Just my luck! Roberta lamented silently. You try to do a little innocent night's spying and what do you get? Attacked by some sort of psycho/mugger/ rapist! "Stay back!" she whispered hoarsely, afraid even now to raise her voice so near the soldiers guarding the gate. "I'll scream, I swear it!"
She was bluffing, of course. She didn't dare raise an alarm. That could compromise the entire mission, putting Seven in danger as well, not to mention the cat.
"Go ahead," the German said, licking his fleshy lips in anticipation. With a click, a silver blade sprang from the ivory handle, catching the light of the streetlamps. "Old Jack likes screams, especially from pretty young things who know they're about to die."
Roberta fumbled in her pocket for her servo, briefly losing track of the pen-shaped weapon amid a clutter of loose change and wadded-up Kleenex. Before she could seize hold of it again, her assailant's knife slashed across the outside of her coat, slicing through the fabric and sending the contents of her pocket spilling onto the sidewalk. Roberta's eyes widened as the slender silver instrument bounced twice upon the cracked, uneven pavement, then rolled to a stop only a few inches away from the slasher's feet.
The man caught the hopeless yearning in her gaze and glanced downward. "Hah!" he laughed at the sight of Roberta's errant servo. Saliva sprayed from his mouth as he mocked her. "What were you planning to do, fraulein? Write Old Jack a nasty letter?"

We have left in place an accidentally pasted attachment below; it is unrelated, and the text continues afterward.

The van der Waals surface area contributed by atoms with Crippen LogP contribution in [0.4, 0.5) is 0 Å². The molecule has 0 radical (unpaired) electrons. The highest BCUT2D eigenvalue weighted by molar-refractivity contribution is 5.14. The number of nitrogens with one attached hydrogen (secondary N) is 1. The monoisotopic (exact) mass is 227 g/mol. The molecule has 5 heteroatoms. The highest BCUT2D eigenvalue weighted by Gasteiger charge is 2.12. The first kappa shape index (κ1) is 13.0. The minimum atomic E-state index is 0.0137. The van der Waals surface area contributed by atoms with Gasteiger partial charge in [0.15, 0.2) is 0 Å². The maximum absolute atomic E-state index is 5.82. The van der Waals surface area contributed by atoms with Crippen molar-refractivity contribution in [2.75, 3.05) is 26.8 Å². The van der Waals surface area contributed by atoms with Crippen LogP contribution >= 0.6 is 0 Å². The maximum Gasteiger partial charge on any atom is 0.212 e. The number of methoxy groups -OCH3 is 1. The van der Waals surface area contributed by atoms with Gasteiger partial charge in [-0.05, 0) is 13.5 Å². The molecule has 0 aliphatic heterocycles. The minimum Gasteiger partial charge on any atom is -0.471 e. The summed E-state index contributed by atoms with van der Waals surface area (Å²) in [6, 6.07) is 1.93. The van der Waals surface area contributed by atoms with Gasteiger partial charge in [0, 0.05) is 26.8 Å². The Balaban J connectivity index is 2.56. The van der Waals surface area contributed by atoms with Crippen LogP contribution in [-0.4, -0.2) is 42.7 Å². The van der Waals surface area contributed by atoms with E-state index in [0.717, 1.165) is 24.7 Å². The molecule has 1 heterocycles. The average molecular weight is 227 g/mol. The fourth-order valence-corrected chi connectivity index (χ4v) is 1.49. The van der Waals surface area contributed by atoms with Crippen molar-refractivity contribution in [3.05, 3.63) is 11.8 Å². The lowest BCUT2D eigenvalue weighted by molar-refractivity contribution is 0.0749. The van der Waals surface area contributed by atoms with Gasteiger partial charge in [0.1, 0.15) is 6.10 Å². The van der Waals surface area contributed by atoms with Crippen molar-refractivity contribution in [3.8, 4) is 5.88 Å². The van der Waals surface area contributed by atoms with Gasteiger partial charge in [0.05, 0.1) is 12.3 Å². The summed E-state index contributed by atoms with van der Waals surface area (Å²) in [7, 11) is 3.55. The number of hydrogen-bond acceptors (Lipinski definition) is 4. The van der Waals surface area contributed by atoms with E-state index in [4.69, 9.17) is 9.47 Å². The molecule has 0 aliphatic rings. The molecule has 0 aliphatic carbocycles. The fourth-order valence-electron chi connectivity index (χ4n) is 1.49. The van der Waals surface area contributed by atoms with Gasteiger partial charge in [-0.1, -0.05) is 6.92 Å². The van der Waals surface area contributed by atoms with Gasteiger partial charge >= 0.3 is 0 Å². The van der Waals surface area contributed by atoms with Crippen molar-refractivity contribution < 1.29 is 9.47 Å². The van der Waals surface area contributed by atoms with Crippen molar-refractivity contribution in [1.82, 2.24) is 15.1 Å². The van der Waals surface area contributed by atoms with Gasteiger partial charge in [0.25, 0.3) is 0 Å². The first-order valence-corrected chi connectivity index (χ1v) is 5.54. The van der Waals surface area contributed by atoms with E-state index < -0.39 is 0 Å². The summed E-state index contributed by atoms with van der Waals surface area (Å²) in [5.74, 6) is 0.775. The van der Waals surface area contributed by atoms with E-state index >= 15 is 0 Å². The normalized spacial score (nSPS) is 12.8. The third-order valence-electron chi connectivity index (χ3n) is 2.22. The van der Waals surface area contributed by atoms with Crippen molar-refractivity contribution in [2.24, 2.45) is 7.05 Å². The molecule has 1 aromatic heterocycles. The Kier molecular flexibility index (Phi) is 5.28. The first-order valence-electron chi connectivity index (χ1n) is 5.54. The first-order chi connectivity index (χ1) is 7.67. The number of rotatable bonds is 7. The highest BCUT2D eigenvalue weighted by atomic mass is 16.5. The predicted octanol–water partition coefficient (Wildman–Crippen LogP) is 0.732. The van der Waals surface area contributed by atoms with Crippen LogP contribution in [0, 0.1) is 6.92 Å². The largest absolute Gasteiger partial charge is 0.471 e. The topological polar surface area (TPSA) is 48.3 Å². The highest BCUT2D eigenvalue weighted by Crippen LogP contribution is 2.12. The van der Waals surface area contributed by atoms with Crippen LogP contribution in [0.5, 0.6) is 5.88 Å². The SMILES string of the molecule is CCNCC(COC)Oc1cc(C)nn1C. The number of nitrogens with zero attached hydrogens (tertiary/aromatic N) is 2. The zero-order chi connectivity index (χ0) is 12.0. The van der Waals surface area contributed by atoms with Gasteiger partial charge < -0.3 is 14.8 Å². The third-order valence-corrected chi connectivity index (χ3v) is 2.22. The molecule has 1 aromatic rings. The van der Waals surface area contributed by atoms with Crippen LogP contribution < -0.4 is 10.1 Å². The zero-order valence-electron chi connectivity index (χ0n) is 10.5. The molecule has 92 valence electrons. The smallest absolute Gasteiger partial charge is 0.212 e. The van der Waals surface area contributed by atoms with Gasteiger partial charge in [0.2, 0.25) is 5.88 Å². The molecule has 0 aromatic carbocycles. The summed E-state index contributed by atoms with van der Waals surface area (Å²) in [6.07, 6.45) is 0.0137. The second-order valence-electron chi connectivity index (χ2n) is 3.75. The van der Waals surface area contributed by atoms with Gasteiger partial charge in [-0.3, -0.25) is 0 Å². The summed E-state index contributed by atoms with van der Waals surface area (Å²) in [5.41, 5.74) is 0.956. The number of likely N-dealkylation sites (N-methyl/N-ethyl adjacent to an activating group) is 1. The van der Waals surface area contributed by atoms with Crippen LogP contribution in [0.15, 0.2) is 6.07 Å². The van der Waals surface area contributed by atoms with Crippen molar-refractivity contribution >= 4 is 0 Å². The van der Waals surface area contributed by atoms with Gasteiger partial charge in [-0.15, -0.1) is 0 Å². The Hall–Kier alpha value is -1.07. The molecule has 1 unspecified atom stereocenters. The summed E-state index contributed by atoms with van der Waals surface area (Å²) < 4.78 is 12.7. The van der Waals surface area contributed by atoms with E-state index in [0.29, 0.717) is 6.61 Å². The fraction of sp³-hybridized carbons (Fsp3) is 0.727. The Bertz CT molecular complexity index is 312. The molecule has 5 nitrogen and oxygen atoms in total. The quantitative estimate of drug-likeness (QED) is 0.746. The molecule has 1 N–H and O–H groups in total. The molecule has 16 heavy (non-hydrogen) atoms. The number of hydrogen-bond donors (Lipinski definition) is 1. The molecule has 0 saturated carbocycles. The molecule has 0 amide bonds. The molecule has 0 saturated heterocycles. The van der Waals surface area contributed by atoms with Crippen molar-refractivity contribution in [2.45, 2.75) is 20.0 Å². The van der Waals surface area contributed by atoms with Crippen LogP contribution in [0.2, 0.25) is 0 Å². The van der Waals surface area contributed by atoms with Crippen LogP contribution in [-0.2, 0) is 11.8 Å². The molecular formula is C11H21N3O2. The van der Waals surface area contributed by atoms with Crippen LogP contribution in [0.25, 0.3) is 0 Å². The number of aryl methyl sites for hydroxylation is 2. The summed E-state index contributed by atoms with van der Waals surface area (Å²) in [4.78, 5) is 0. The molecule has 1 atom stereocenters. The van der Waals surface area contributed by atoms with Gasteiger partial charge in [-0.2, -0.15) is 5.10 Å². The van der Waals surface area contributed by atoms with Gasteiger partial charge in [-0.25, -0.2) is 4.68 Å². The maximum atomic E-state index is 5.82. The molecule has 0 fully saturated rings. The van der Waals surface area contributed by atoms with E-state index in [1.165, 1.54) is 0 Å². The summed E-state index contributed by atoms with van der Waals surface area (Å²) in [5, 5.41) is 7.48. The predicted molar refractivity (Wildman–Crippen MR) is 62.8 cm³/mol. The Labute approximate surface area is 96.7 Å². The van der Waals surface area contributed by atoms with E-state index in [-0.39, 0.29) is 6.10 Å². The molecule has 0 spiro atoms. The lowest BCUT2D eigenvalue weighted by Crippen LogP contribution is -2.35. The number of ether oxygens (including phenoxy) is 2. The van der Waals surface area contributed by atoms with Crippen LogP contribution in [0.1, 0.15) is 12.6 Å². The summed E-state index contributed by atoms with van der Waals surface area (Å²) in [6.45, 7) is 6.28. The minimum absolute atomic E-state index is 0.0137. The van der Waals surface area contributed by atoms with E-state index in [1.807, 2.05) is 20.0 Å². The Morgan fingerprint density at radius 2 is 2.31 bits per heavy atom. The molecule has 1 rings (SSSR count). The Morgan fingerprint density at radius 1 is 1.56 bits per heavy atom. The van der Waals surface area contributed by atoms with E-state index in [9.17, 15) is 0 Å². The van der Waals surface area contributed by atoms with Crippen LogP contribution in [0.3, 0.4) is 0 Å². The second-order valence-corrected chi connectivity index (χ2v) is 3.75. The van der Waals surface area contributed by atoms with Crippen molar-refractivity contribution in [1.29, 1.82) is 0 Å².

"Hey, the pen is mightier than the sword, or the switchblade, or whatever," Roberta answered defiantly, yanking her hand free from the perforated pocket and assuming a defensive stance. "Or haven't you heard?"
Her glib response elicited an angry scowl from the knife-wielding German. His ruddy features took on a bestial appearance as he advanced on Roberta with premeditated slowness, waving his blade back and forth before her watchful eyes. The yellow radiance of a distant lamp glinted off the shining, sharpened metal. "You ought to be more afraid, harlot. You should scream, scream for your life!"
Nothing doing, Roberta resolved, guessing that the psycho probably got off on his victims' fear. Struggling to maintain a confident expression, she raised her hands before her, karate-style. "Watch who you're calling names, you cornball creep. Who do you think you are, Jack the Rip-Off?" That was a good one, she thought, the wisecrack bolstering her courage. Too bad the gag's probably lost in translation...
The German smirked, as though at a private joke of his own. "You have no idea who you're dealing with, you stupid trollop, but I'll slice the impertinence from your bones, bit by bloody bit!" He lunged at Roberta, stabbing at her wildly while growling like a rabid beast. A string of drool trailed down his chin while his blood-streaked eyes bugged from their sockets. "Die, harlot, die!"
If he expected Roberta to shriek or run away, he was to be severely disappointed. Six years of covert missions alongside Gary Seven, facing everything from radioactive mutants to cyborg zombies, had taught the twenty-four-year-old woman how to take care of herself.